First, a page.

The final PhD was in cell biology.

I’ve read a lot of your writing and I didn’t know you had studied science until you told me that one day.

Yeah, no, I’m a secret scientist.

There it is.

You’re like me. You have many different channels going on in your mind at once. Mine just happen to be very different from each other. Minimum wage, the universe, etc.

The method’s the same in this book as in your others: to look relentlessly beneath the surface. You’ve done this with social class, with gender relations, with war, and now you've taken on the biggest subject of them all.

Yeah. I’m an obsessive. When I get a problem, a question in my mind it can take me over. And this metaphysical stuff was the longest running of that.

To continue with the religion stuff, in Nickel and Dimed, you said you could always tell if somebody was going to be a lousy tipper if they wore one of those WWJD bracelets.

People would come in on Sunday after services. You’d serve the whole table and get a dollar tip. And I was criticized for saying that in Nickel and Dimed, that that was straight-up prejudice. But I’ve seen, I’ve come across recently, articles asking what’s wrong with Christians? Why don’t they tip better?

Really? That would have never occurred to me.

It wouldn’t have occurred to me either. But that’s what Nickel and Dimed got a lot of heat for, being anti-Christian, when in fact it was the other way around.

The Christians were anti-you.

(laughs) Well no. The book was sort of pro-Jesus.

We’ll get to that in a second. And the same with your book Bright-Sided. Bright-Sided I thought [was a] fantastic book and it had a very sharp attack on the prosperity gospel.

Right, but I stopped short in Bright-Sided. And I knew I was stopping short, saying that the ultimate in bright-siding would be to believe in a benevolent God.

How so?

What could be nicer? Everything is going to be okay. That’s the worst. And I stopped short of taking that on in Bright-Sided. I said, “No, that’s another book.”

And this is that?


So Jesus. You do have kind words for Jesus.

I think I have very kind words for Jesus. And that all comes out in the section about going to a tent revival.

But not his followers.

No. I’m not interviewing the followers in the tent revival or anything.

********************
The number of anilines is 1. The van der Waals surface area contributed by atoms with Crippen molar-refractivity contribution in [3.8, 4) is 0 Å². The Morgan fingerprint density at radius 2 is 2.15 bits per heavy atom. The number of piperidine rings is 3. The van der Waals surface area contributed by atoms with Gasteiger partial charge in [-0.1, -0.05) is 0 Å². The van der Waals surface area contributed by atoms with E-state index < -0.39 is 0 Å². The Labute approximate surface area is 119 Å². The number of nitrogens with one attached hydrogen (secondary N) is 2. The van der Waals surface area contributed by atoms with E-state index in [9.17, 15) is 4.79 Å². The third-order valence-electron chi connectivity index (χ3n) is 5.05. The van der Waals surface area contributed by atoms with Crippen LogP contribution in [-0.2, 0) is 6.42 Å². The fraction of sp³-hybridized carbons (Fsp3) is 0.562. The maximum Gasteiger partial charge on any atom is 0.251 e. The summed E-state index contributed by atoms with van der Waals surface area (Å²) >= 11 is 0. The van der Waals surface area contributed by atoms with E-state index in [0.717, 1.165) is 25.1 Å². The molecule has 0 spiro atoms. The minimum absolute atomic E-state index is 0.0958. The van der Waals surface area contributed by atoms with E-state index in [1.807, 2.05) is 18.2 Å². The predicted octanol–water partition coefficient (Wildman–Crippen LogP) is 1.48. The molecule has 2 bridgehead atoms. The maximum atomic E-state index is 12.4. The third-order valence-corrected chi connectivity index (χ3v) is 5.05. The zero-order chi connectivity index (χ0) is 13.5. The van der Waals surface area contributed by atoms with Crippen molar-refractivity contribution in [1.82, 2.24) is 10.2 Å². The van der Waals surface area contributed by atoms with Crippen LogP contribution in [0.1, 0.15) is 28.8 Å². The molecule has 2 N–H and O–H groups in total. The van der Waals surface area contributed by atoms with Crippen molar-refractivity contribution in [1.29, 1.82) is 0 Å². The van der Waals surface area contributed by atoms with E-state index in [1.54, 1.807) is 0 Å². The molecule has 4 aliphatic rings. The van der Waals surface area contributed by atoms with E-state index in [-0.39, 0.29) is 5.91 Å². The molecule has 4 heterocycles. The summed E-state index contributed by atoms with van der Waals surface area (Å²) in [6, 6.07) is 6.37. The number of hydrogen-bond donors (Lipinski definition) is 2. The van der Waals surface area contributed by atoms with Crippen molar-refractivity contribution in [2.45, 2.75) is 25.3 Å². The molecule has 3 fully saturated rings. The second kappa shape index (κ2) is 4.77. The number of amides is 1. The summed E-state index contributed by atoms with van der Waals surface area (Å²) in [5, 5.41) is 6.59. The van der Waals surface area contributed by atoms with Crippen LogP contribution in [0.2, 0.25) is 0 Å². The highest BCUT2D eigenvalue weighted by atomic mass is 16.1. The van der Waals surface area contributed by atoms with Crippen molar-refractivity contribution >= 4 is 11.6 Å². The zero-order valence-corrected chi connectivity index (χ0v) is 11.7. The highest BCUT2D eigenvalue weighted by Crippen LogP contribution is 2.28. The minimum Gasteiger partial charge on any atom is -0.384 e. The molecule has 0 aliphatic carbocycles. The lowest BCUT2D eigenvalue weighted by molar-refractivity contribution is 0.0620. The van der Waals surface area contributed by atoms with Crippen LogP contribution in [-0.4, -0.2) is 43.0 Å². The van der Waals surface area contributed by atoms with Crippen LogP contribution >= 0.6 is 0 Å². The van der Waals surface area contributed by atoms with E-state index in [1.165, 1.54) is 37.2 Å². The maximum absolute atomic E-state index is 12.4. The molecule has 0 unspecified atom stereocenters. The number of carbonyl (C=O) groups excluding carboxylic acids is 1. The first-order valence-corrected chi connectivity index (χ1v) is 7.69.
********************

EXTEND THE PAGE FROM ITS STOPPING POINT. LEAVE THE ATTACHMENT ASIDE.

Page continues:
I mean, the later books of the New Testament.

No. What happens is, here you have this amazing, charismatic, madly generous Jesus, who says that when someone asks for your coat, give him not just your coat but your cloak also. Someone sues you in the court of law, give him everything. Then he turns into God, or the Son of God, and becomes the risen Christ. Now everything changes. Because now there is a personal selfish goal to be achieved in following this faith. To get into heaven. To get into heaven.

Is it like getting into Harvard?

What bothers me about that is it seems to me that what Jesus would say is you must give up your space in heaven to some poor sinner. Give it all away. So it’s kind of an inverse Jesus. Everybody’s out in their own little careerist scheme to get into heaven.

It sounds like they should have cosmic SATs.


To get back to the book. The kind of stuff you were reading in high school. I think it’s fair to say that not many high schoolers read those kind of books anymore. Was that common back then? Tell the readers what you were reading first.

To me, looking back, it looks like a pretty standard reading list for an alienated nerdy kid. Dostoyevsky, Conrad, Camus, a touch of Sartre.

You also said Kant, Hegel.

I didn’t read Kant. There was no sort of order to these things except for the way they were arranged in the library shelves.

I loved that scene in the Lowell library, Lowell, Mass., where you say Jack Kerouac spent all that time.

Yes. Which I only found out recently of course. So I had no system. I probably got to Hegel before Kant because he’s ahead of him in the alphabet.

And Descartes. You were very struck by Descartes. You think Descartes was a cop out.

I thought he was silly.

His nerve failed.

Well, now I have slightly more respect for his radical skepticism. But at the time I thought, “I think therefore I am”? Well, how could you think if you weren’t? How could you even put those words together? I thought it was sort of a tautology.

A lot of Nietzsche too.

A lot of Nietzsche? Yes. yes. (laughs)

So we come to the central experience in the book…the epiphany in Lone Pine, Calif. For something that has fascinated you your entire life, it takes up very little space in the book, about a page and a half.


You have to say what happened for our readers because I’m not even going to try.

Well, the circumstances were a bit unusual. I had gone on a skiing trip with my brother and a high school friend. My brother was 13. I was 17. And I don’t know whose car it was or what the deal was. And my uncle lived not too far from the Mammoth Mountain Ski area in Northern California. So we were all going to stay with my uncle and then spend a day skiing. After that day of skiing, for reasons which are investigated in the book but I didn’t understand at the time, we did not go straight back to LA, but slept in the car in Lone Pine. Meaning, [we] pretty much didn’t sleep. The conditions, the physiological conditions for a Plains Indians vision quest, I realized, were all in place. Sleep deprivation, probably hypoglycemia, exhaustion, physical exhaustion. And after that night in the car, I got up before the others and just started walking down the street, probably looking for a restroom. And that’s what happened, where it happened. The only kind of words I could find, the only kind of imagery after all these years is to say the world flamed into life. Everything was coming at me. I was flowing out into it. It was exhilarating and kind of terrifying.

You described it as kind of an encounter with something living.